Survey finds SDSU Extension trusted source
Dunn explains that today's SDSU Extension provides research-based information through innovative and progressive outreach services that strengthen South Dakota's agriculture, natural resources, families and communities.
"SDSU Extension is available where South Dakotans' turn for information," Dunn said.
One of the major enhancements to information delivery that SDSU Extension introduced was to launch iGrow.org, an online learning platform that provides research-based information 24-7.
Although 4-H programming continues to operate at the county level, 4-H programming is now implemented by a focused team of 4-H and youth advisors. All other SDSU Extension programs operate out of regional centers. The faculty who also serve as SDSU Extension specialists still operate from campus here in Brookings or the West River Ag Center in Rapid City.
"With limited resources, we find iGrow.org and the regional model to be a very effective way for our specialists to reach citizens of the state," Dunn said.
Dunn's comments are backed by the SDSU Extension Benchmark Survey, which discovered that not only was SDSU Extension meeting the land-grant mission, but also that changes made to the delivery system through the reorganization were in-line with the evolving needs of South Dakotans.
More and more, South Dakotans are going to iGrow.org for information on everything from crop and livestock production to community gardens, food preservation and nutrition. The survey revealed that awareness and usage of the iGrow.org website tends to increase with the level of education and income of respondents. And a younger demographic, ages 18-49, are the highest user group of iGrow.org.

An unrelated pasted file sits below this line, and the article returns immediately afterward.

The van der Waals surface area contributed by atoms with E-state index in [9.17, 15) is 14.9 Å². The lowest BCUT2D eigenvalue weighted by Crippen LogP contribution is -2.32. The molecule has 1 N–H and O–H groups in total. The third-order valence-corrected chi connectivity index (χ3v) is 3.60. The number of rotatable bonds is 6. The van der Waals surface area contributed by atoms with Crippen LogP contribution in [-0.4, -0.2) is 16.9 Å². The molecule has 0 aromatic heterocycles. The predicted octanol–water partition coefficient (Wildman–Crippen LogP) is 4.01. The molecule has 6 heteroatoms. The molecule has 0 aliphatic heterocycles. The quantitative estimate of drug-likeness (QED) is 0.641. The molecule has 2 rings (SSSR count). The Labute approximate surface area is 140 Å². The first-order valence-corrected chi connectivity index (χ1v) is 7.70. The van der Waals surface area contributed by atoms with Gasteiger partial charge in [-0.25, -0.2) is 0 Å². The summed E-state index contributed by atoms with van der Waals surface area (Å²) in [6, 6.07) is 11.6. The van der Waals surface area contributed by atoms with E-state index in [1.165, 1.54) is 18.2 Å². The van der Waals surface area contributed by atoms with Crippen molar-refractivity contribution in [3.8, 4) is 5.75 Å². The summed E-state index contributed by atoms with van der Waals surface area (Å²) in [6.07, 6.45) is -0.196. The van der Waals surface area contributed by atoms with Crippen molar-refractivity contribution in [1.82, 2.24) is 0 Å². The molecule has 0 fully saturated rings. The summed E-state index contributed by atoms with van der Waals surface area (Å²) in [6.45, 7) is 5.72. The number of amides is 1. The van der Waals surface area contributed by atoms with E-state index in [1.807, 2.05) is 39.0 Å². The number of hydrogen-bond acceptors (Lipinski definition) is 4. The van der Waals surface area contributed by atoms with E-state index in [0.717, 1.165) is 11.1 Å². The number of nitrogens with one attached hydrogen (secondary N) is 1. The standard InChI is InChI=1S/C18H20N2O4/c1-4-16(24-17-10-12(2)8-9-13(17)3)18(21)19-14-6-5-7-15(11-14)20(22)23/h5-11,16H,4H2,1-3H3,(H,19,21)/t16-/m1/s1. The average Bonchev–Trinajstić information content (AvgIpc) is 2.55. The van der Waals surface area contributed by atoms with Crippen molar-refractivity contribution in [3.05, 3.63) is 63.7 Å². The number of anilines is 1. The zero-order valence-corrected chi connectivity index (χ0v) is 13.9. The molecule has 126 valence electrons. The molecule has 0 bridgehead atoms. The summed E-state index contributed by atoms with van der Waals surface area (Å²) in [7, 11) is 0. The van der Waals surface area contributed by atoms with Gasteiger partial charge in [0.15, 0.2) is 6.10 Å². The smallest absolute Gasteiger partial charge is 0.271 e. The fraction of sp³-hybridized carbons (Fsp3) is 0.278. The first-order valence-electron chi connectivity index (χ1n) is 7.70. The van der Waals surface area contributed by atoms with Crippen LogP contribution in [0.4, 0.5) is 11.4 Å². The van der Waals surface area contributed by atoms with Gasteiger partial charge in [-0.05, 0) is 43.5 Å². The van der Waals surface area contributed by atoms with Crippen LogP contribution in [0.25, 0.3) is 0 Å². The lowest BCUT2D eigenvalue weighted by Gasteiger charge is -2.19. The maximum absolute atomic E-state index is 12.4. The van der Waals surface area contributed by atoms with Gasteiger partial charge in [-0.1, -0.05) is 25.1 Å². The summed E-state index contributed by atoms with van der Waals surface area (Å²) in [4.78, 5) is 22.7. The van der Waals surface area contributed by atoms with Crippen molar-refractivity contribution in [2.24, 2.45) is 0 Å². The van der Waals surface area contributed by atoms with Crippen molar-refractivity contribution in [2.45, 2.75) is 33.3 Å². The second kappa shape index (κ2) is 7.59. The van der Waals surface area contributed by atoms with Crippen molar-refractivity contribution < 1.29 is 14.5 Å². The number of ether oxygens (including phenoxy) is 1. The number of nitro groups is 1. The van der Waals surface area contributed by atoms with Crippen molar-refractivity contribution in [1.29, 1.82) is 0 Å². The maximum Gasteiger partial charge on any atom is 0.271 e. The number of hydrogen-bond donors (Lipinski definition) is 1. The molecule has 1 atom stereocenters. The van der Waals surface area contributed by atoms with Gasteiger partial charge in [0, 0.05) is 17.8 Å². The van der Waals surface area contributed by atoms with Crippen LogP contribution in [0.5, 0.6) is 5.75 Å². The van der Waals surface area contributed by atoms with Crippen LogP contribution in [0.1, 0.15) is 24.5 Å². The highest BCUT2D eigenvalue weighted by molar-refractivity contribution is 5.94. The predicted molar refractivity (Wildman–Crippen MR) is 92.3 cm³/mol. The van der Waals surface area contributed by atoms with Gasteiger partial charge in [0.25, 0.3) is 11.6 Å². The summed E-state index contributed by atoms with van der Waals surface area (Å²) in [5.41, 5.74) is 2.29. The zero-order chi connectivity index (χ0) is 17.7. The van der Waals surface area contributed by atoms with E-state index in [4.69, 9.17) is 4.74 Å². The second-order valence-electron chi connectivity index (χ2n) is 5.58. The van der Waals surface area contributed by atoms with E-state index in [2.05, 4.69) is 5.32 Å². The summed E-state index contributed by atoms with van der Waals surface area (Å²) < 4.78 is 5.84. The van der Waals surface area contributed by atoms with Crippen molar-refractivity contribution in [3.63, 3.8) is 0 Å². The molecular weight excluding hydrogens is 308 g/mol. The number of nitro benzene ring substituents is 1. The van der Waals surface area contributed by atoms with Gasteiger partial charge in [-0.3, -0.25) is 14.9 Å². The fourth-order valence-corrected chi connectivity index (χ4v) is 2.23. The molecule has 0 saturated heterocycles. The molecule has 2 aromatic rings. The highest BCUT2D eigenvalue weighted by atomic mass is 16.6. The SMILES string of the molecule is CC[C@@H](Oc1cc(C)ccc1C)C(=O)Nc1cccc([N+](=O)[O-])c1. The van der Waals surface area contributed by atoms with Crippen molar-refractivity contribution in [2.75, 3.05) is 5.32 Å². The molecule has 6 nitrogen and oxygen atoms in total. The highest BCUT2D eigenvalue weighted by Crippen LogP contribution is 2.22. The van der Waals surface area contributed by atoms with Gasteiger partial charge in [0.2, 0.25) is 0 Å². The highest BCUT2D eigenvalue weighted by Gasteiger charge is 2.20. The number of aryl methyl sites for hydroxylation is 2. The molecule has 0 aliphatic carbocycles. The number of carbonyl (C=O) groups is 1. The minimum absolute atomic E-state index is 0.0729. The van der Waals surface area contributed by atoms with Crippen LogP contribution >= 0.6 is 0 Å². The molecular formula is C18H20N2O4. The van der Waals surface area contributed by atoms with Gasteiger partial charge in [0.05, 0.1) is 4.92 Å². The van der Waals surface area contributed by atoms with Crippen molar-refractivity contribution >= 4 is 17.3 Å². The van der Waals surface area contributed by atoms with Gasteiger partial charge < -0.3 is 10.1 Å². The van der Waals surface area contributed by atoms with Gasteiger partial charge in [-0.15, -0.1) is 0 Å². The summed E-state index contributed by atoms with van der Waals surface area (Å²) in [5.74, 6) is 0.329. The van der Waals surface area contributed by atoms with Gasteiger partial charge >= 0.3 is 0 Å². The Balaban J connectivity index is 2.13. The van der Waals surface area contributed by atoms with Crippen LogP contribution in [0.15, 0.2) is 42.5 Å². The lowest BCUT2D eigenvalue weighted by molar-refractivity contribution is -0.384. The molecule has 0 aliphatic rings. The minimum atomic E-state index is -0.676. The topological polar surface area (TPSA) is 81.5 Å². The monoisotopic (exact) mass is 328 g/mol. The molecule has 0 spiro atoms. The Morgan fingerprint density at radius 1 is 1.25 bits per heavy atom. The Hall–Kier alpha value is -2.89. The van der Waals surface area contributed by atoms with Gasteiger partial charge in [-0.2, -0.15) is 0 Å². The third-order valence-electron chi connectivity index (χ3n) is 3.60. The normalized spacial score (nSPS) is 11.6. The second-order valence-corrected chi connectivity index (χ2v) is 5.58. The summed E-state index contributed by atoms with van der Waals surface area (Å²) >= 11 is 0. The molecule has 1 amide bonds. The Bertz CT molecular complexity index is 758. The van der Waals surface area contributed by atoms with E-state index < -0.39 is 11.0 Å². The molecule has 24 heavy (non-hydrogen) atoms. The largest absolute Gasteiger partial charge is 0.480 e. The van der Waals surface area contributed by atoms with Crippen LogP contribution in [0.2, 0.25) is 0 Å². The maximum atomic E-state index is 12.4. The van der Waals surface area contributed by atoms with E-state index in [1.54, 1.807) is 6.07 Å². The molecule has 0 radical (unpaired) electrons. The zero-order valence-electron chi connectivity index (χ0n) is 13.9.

Connections to Extension
SDSU Extension is best know for its involvement with 4-H and youth development programs. Producers carry this connective experience throughout their careers as farmers and ranchers. For example, 4-H families are more likely than non-4-H families to be aware of and use SDSU Extension services.
The Benchmark study also showed that highly educated, successful producers use Extension. The likelihood that farmers will turn first to SDSU Extension when they need reliable information on ag science or best practices tends to increase with the level of education. And producers with a gross farm income over $250,000 consistently use SDSU Extension services more than other producers.
Since the beginning, Extension has been tasked to bring the land-grant mission of research, education and outreach full circle. And, it continues to accomplish this task through a team of highly skilled specialists who provide research-based information and education, create opportunities and empower individuals, explains Karla Trautman, SDSU Extension Associate Director.
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